Strung between the minarets of mosques, images and inscriptions in lights have brightened the nights of Ramazan in Turkey for close to 400 years. But few craftsmen still practice the art today.

The 400-year-old tradition of stringing lights between minarets, which developed in the Islamic world as a practice unique to the Turks, and especially to Istanbul, is a dying art. Rife with music and literature, with feasts and entertainments and visual spectacles, the Ramazans of old Istanbul were characterized by a magnificent festival atmosphere in which the imperial culture was displayed. The iconic symbols of this vibrant world were the ‘mahya’ strung between the minarets of the city’s major mosques against the night sky. It was only natural that these lights and the oil lamps that went with them would illuminate the nights of Ramazan in a city whose everyday life was already enriched with wonders such as moonlight cruises, nocturnal illuminations and other spectacles. In his Dictionary of the Ottoman Dialect, the lexicographer Vefik Pasha defines the term ‘mahya’ as ‘a picture in light hung between the two minarets of double-minareted mosques during the month of Ramazan.’ Creating a mahya means inscribing words and images against the dark of night by stringing tiny oil lamps from a rope stretched between the two minarets of a mosque. The idea behind the tradition is to express the gratitude felt to the Creator of the Universe for the joy, plenty and contentment Ramazan brings, to make the holiday more appealing to children, and to inspire the people to perform good deeds.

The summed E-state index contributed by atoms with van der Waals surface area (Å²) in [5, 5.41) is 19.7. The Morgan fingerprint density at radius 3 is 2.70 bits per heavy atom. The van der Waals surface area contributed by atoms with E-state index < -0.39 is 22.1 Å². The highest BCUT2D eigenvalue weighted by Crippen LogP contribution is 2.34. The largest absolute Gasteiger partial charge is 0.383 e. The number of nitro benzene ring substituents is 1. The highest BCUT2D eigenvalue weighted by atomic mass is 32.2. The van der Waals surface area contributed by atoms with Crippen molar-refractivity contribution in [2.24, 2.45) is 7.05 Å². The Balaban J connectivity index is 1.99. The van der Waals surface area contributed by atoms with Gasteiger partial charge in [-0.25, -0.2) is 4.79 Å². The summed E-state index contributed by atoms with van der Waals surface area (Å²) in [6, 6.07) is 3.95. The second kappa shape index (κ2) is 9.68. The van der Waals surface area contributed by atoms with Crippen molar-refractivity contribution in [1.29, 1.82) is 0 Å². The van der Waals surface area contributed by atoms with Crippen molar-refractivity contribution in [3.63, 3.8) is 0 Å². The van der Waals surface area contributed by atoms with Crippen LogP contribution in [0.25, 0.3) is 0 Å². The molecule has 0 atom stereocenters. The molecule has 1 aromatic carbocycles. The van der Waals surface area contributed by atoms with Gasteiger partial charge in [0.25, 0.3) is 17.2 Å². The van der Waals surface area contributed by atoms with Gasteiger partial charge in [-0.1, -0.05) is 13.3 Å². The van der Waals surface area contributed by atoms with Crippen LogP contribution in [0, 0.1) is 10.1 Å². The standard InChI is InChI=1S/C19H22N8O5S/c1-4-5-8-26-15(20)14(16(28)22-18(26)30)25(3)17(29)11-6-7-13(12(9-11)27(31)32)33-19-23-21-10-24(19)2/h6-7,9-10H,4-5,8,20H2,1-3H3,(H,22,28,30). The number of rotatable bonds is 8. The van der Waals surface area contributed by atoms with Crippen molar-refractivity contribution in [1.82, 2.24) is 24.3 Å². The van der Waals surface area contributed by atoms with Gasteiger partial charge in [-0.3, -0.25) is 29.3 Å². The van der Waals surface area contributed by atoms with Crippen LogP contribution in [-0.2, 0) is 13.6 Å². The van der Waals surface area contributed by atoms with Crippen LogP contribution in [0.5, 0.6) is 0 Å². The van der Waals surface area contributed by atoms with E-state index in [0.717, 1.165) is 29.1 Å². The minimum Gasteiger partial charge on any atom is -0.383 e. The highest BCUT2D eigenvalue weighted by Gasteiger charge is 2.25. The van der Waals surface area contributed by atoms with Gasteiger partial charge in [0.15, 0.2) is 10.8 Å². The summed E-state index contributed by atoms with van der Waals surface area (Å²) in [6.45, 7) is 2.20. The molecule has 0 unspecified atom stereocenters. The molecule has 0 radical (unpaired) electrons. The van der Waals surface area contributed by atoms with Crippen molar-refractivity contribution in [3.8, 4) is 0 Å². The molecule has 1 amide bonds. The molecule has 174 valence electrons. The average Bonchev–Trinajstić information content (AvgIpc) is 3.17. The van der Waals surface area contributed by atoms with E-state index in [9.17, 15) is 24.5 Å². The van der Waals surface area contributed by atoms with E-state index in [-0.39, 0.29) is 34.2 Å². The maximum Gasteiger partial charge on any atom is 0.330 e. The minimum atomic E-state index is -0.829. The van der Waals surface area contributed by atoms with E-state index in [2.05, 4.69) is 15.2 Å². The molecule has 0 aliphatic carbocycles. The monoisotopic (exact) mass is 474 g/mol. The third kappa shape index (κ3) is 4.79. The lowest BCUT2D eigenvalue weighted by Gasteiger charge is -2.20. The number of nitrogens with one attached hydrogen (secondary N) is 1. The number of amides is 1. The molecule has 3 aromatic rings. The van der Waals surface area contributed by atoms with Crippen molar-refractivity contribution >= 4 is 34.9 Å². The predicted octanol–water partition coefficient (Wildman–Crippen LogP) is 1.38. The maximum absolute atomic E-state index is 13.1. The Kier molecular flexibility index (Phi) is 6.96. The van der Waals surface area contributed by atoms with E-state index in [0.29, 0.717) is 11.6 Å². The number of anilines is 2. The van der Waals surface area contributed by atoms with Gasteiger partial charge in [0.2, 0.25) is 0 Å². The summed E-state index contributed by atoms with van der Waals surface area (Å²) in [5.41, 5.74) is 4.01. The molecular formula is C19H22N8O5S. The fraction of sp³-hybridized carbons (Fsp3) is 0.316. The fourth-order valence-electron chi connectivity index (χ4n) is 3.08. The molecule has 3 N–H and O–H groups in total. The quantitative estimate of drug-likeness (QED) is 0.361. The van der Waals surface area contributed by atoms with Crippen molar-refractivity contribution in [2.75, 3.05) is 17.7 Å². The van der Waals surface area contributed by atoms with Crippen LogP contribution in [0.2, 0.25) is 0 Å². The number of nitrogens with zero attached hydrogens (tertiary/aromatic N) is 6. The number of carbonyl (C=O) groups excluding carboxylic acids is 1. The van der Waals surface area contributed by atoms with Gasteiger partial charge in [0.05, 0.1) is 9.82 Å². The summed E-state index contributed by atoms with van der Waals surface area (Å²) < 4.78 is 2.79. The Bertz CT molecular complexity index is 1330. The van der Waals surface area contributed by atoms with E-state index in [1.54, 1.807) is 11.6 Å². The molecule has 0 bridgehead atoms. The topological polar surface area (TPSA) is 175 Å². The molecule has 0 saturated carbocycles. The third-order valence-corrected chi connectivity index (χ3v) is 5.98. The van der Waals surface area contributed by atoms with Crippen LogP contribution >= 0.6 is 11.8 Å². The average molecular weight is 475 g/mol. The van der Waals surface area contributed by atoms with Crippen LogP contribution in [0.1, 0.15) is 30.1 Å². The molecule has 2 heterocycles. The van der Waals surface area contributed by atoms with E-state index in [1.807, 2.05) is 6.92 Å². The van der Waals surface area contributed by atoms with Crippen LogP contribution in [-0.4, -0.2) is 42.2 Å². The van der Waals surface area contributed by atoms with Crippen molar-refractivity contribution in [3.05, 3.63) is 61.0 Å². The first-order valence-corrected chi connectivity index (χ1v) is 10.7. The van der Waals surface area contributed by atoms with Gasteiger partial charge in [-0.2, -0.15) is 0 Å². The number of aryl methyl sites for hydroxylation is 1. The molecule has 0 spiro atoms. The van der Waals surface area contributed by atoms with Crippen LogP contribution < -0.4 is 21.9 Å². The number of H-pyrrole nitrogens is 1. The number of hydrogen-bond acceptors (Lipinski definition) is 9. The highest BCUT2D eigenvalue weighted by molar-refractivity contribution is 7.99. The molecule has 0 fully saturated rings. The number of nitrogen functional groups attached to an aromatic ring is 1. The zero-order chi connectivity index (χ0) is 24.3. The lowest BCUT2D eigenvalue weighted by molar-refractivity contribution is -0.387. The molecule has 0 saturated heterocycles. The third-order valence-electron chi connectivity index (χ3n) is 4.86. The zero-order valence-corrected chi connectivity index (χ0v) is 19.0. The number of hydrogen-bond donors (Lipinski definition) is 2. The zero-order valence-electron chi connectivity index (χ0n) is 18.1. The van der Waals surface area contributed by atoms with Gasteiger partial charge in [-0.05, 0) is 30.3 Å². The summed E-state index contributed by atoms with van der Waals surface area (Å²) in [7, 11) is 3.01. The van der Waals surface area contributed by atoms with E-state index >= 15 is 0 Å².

Rumor has it that in 1614 the calligrapher Hafız Ahmet Kefevi, one of the muezzins (prayer callers) of the Mosque of Mehmed the Conqueror, installed an elaborate artistic design with calligraphy at the center between the mosque’s two minarets and presented it to the reigning Sultan Ahmed I. And the sultan in turn, inspired by this gift that pleased him so much, ordered the stringing of mahya’s between the minarets of mosques on Ramazan nights, provided of course that they conformed with the injunctions of Islam. Implemented for the first time at the newly completed Sultanahmet (‘Blue’) Mosque in the Ramazan of 1617, this innovation would become an artistic tradition in the years that followed. In 1723 an order was given for the installation of mahya’s at all the imperial mosques during Ramazan, and a decree was even issued for the construction of two new, two-balconied minarets at the Mosque of Eyüp, whose existing minarets were too short for the purpose. While Vakıf (Pious Foundation) records up to the 18th century reveal no evidence of any sort regarding the decoration of mosques with mahya during Ramazan, the foundation records of the library that Sultan Ahmed III had built at Topkapı Palace include an imperial edict of 1724, for the installation of a mahya on the Hagia Sophia.

It was the famous chief mahyacı (mahya maker) Abdüllatif Efendi of Süleymaniye Mosque who enhanced the art of the mahya and endowed it with artistic style by stretching three ropes between the mosque’s minarets together with a free-hanging mahya that swayed from side to side in the wind. When Abdüllatif Efendi died in 1877, his sons took his place, and the art of the mahya continued to pass from father to son in the master-apprentice tradition.